This entry is part 27 of 76 in the series Gluten-Free
There are moments in my life that remain as clear in my mind as if they happened yesterday. My first bowl of black bean soup is one of those. My friend Joy and I were spending the day in Berkeley. We were close to Chez Panisse and stopped in to see if they could seat us for a late lunch. It is housed in a small unassuming building that is easy to miss if you don’t know what you are looking for. I had never eaten there but had read about it since it opened and was eager to try it. We were lead to a table in an alcove banked by a wall of windows. It was one of those brilliantly clear, cool spring days in California that make you incredibly happy to be alive. The sun was dancing across our table as we read through the menu.
When I saw they were serving black bean soup, I was a bit nervous. I did not really like beans and my only experiences with bean soup had been anything but positive. When I was a child my mother was challenged to feed all six of us healthy and filling meals on a very tight budget. When we got to the end of the month and money was extremely tight, she would make navy bean soup. My mother was a wonderful woman but cooking was not her forte. No matter how much I tried I just couldn’t get that navy bean soup down. My mother never used any seasoning beyond salt and pepper, so the soup was made with just beans and water. It was one of the few meals where I would go to bed hungry. But this was soup made by the staff at Chez Panisse and I would give it a go.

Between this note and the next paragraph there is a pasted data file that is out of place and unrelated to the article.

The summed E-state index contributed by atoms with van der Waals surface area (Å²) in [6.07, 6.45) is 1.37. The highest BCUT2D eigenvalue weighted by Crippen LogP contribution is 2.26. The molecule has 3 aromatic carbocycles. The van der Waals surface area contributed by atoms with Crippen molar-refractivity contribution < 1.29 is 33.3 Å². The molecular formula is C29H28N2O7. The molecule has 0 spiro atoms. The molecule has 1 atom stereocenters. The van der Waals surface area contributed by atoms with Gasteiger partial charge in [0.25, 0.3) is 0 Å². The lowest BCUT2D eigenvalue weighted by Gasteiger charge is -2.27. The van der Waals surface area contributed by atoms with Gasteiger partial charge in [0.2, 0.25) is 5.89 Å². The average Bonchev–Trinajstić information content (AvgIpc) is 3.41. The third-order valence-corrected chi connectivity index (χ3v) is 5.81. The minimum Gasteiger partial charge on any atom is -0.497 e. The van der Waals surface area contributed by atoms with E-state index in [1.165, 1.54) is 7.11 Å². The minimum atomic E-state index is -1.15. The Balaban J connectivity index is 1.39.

When the soup arrived, it was a revelation for me. Thick and velvety, topped with a cooling cream and garnished with lime wedges, it blew my mind. I never knew soup could be that delicious. They had cooked the beans with other vegetables and seasonings that gave the final soup a deep earthiness with hints of sweetness and spice. It was so good that from that day on I looked at beans in a new way. They were no longer repellent to me, an ingredient to be avoided at all costs. Now I look for opportunities to add them to our meals and where possible, make them the star.
Today’s soup, from the Whole Foods Market Cookbook, is full of smokiness and heat from chipotle chiles and there is an unexpected addition of cocoa making it a taste little like Mexican mole. I like to pair it with a simple avocado cream and fresh tomato salsa. These add a creamy coolness, pop of bright acid, and crunchy texture to the smooth soup. It is heaven in every bite!
Black beans have been an integral part of Mexican cuisine for thousands of years and are an inexpensive source of protein. Black beans are the obvious first choice for this soup, but if you like you can use other types as well. Any dried bean can be used, pinto, white, cannellini, or borlotti, would all be delicious. You could even use split peas with this same combination of flavorings for a Mexican take on an old favorite.